The grieving process

Grief is the internal response we experience when we lose someone or something that we care about. The best way we as adults can help a child is to encourage the child to express his or her feelings and questions. A child needs reassurance that someone will be there to support them. Children need to feel included in what is happening in the situation. It is generally best to avoid nonessential separations at this time.

Whenever possible, maintain a sense of routine for your child. The predictability is something that can be counted on during this time when other routines have been disrupted. If possible, include in your child's daily routine a place or time to talk about the day and ask questions. Provide simple answers, give a short description and listen for questions behind the questions. Consider the age of your child and where he or she is developmentally. Remember that the crisis is reprocessed from time to time. New questions can arise at every stage.

The following are some tips for speaking with young people about death:

  • Be honest. It is not an easy subject for anyone. If you are upset also – do not be afraid to admit it. Model the fact that being upset is okay, and totally normal.
  • Use clear language. Trying to avoid the death by using phrases such as “your loss” and “gone to a better place” can frustrate older children and confuse younger children.
  • Expect questions, but don’t feel pressured to provide immediate answers. Death often brings up many questions for us all. Some of these may seem straightforward while other may be more complex. If there are questions that you are unable to answer, feel able to say so, and promise to look into providing an answer at a later point.
  • Recognize that every death and every reaction to it is unique. The way in which a child reacts to a death is dependent upon their relationship with the person who died, the time of death in the child’s development, the nature of the death, the child’s understanding of death, their support network and many other factors.
  • Don’t assume anything. Ask the child how he or she feels, rather than projecting feelings that you might expect them to have.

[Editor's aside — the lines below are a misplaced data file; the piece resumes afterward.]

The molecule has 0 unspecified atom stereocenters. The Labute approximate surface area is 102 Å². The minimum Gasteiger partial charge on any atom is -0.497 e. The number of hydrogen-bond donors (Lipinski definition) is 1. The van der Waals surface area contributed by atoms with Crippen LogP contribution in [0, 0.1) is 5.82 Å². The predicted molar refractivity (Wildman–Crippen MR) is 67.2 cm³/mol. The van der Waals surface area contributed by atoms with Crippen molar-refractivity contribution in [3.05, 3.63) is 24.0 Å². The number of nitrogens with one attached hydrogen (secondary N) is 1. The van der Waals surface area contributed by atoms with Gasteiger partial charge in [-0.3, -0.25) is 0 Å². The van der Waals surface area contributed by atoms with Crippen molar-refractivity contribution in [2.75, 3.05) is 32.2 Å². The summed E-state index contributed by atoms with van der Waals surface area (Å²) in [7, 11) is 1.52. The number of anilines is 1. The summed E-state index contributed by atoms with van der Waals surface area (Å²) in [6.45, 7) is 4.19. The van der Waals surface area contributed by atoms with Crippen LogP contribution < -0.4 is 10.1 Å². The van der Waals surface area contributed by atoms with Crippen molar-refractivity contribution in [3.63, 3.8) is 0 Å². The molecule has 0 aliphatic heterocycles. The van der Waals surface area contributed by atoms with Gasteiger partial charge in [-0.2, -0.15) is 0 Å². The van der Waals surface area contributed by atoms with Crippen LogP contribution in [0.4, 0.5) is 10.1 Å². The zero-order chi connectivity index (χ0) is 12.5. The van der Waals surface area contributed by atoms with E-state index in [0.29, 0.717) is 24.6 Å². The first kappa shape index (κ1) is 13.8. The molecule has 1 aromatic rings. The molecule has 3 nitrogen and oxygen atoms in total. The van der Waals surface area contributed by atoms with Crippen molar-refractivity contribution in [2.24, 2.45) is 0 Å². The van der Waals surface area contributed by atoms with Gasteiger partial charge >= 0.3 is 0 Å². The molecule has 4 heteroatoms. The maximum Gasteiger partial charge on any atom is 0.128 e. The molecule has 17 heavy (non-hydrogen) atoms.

• Moving on. Expect children (especially younger ones) to ‘move on’ fairly quickly. As adults, we tend to remain in a feeling or thought for a lot longer than children. If we are sad and reflective, we may be so for many hours. Children may be distraught one moment and then the next, need to ask what is for lunch, or express annoyance that it is raining outside. Although this behavior may seem surprising, it is completely normal.
  • Try to normalize the feelings that a bereaved young person shares with you. They are probably very worried that they are the only person who has ever felt this way. Assure them that feelings of anger, fatigue, fear, worry, stress, sadness, exhaustion, guilt, anxiety, frustration, loneliness, lack of focus etc are all a normal reaction to grief.
Grief Support

Hospice of Orange and Sullivan Counties

Hospice of Orange and Sullivan Counties offers resources and information on its website about bereavement and provides support to those who are grieving. Hospice also hosts the “Healing Hearts Children's Bereavement Group” in various locations throughout Orange and Sullivan Counties. The meetings are open to children ages 4-18 and their caregivers, who have had a loved one die. For more information, call Ann Flynn at 1-800-924-0157, ext. 117 or visit, www.hospiceoforange.com/bereaveSupport.htm.